CPIP’s Sandra Aistars and Scalia Law Arts & Entertainment Advocacy Clinic Co-Host Virtual Copyright Event on Arts and the Pandemic

The following post comes from Chris Wolfsen, a recent graduate of Scalia Law and a Research Assistant at CPIP.

By Chris Wolfsen

On October 27, 2020, CPIP Director of Copyright Research and Policy Sandra Aistars and students from her Arts & Entertainment Advocacy Clinic at Scalia Law School co-hosted a virtual event with Washington Area Lawyers for the Arts (WALA) and the Copyright Alliance. This virtual copyright clinic, focused on Arts and the Pandemic, provided information to artists wishing to protect their works as well as educators incorporating creative works into distance learning and museums wishing to make work available during the pandemic.

The event kicked off with a testimonial from the Rock Creek King’s Evan Moses, explaining WALA’s assistance in pairing the band with an attorney who advised them in securing the proper permits and asserting their First Amendment rights to perform outdoors during the COVID-19 quarantine for the Save Our Stages Movement. The band continues to raise awareness of the need for legislation to support local music venues during COVID-19 shutdowns. The Rock Creek Kings are calling on both the D.C. City Council and the U.S. Congress to assist these small businesses until they can reopen safely again.

Professor Aistars then turned the event over so her clinic students could answer questions submitted by attendees, with former clinic student, now adjunct professor, Dr. Stephanie Semler moderating. First was an explanation from David Ward on how artists can copyright their artwork. He explained that artists have a copyright as soon as their work is fixed in a tangible medium, but that registering that copyright with the United States Copyright Office will benefit artists. This registration will allow people seeking to license works to find artists and for artists to recover statutory damages in the case of a successful infringement claim. David explained that there are six categories of protectable works and shared a quick walkthrough of the process on https://copyright.gov/.

Bernard Horowitz then fielded a question on the minds of many artists: should I sign a COVID waiver in the studio or for the live event I participate in? Bernard explained that this question is a moving target—COVID waivers have not yet been litigated and Congress has not acted on the matter. He noted that we can look to current personal injury laws to draw conclusions about what may happen with this type of waiver and went on to explain the sharp distinction between the laws in Maryland and D.C. compared to those in Virginia.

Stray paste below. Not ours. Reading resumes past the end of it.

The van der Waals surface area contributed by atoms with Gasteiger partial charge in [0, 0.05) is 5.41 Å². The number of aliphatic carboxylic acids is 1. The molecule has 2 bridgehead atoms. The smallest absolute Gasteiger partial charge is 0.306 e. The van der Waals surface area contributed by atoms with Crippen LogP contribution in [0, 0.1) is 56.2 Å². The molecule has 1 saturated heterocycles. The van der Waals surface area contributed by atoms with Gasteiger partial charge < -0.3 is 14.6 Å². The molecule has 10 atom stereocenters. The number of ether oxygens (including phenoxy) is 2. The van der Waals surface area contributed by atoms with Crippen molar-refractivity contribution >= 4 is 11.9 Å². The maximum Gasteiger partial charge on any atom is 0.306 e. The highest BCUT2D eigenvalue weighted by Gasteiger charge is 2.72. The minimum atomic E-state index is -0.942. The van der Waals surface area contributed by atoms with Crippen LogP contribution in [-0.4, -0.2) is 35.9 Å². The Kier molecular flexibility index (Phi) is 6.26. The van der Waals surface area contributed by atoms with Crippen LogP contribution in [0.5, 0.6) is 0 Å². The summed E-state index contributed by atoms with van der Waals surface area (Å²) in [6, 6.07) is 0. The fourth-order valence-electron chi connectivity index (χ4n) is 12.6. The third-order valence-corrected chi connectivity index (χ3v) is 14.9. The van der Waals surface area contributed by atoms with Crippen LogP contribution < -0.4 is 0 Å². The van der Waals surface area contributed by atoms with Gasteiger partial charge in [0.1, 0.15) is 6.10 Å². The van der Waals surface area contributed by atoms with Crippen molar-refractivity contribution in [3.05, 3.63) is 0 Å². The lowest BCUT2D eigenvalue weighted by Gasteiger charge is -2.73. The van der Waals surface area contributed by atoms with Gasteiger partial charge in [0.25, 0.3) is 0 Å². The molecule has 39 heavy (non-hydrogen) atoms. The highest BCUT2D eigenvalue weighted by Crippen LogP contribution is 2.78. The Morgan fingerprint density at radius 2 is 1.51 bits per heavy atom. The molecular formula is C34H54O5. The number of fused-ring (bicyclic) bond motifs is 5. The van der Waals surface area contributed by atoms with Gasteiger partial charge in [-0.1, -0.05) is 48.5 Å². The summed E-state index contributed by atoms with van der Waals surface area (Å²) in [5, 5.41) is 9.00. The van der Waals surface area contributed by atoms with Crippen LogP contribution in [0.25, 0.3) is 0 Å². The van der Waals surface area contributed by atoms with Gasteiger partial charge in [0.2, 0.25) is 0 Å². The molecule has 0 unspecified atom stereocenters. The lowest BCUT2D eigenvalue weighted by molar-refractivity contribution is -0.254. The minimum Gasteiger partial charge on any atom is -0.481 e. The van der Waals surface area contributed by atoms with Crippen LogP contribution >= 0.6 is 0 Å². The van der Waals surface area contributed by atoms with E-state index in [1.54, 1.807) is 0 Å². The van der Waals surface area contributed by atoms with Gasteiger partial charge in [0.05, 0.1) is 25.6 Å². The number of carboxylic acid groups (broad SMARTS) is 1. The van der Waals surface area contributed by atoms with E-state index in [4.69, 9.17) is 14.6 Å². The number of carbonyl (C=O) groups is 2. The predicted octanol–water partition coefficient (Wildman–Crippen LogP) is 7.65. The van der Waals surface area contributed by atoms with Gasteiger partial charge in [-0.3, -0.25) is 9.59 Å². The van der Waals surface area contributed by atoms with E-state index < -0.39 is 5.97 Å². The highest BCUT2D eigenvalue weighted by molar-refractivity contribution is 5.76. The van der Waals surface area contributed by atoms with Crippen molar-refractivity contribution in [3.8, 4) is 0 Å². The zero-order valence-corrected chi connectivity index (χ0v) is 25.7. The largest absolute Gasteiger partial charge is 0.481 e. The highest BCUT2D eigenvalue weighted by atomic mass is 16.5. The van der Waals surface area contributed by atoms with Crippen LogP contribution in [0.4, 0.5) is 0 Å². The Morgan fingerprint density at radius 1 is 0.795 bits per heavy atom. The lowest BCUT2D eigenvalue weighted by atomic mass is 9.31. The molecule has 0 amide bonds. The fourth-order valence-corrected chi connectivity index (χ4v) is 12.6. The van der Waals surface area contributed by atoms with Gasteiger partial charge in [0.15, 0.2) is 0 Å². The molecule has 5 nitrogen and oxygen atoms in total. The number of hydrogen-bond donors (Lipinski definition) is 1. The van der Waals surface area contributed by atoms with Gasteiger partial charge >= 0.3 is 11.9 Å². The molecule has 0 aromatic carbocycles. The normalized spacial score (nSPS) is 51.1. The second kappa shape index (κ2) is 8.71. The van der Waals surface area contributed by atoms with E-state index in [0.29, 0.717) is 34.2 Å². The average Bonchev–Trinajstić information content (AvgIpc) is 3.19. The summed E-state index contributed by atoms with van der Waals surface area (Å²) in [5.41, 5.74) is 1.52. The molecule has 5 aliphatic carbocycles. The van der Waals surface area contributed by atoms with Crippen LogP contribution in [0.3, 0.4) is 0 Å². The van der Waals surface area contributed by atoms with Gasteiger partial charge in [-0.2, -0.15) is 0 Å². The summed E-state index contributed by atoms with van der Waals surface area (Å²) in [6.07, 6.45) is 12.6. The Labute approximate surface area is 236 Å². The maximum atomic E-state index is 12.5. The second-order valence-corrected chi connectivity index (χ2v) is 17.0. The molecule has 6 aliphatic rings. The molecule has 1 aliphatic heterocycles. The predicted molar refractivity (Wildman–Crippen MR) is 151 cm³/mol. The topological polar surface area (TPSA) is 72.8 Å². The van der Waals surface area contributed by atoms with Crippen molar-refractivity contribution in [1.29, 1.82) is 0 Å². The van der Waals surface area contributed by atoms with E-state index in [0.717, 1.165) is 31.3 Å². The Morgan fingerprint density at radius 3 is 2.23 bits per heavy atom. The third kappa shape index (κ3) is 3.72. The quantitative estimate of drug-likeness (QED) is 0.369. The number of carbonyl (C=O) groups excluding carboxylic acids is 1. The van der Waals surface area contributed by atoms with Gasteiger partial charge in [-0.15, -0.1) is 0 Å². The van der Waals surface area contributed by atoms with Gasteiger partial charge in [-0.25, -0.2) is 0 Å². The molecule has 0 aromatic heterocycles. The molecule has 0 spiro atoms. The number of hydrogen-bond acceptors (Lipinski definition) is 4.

Another topic that has been brought to the forefront during the pandemic is collaboration between artists and teachers. Yumi Oda walked attendees through the concept of fair use—a defense to copyright infringement—explaining that teachers using creative works during a live stream of their lesson can take certain measures to improve the likelihood that they will have a good argument that their use of a work in a classroom setting is a fair use. She explained that fair use is a fact-specific inquiry, but that educational use in a classroom setting is a classic example. Yumi also recommended teachers take additional steps such as protecting the lectures, and the creative works within them, with a password and removing student access at the end of the semester.

In a similar vein, Emily Gunberg discussed how museums are adapting to life in a pandemic. Curators have to consider whether they have the right to display a visual work online, which requires making a reproduction. This is a right that does not automatically attach when a museum acquires the physical work for display within the museum building. Emily noted that some types of online postings are usually acceptable, such as thumbnail images due to their lower resolution and limited use. For general availability to the public, such as a feature in a museum’s virtual tour, curators should revisit licensing agreements to ensure they have permission from rights owners.

Heather Uzer was given a more holistic and open-ended question: is the pandemic a catalyst for reform, or a death knell for independent creators? She emphasized that it is within our capacity to use this moment as an opportunity and as a catalyst for change. Artists’ right to protect their works still remain and there are many resources available to help with that protection. WALA, the Copyright Alliance, and many others are committed to protecting independent creators. David Ward also noted that several legislative efforts have gained attention, and that some record labels are holding special days to acknowledge creator efforts and supplement revenue for broadcasting artists by returning all revenues to performing artists on those days.

The event concluded with a performance by the Rock Creek Kings, live, but socially distanced from Crescendo Studios in Falls Church, Virginia. You can watch the video of their performance here on YouTube. One of the owners of Crescendo Studios, Eddie Fuentes, spoke about the importance of art and music in a time where we cannot be physically connected, and Evan, the lead singer of the band, reinforced the message during the performance This has been a year where people have missed weddings, graduations, funerals, and birthdays. Our communities rely on creators now more than ever to bring us together through shared experiences when we are six feet, or even oceans, apart.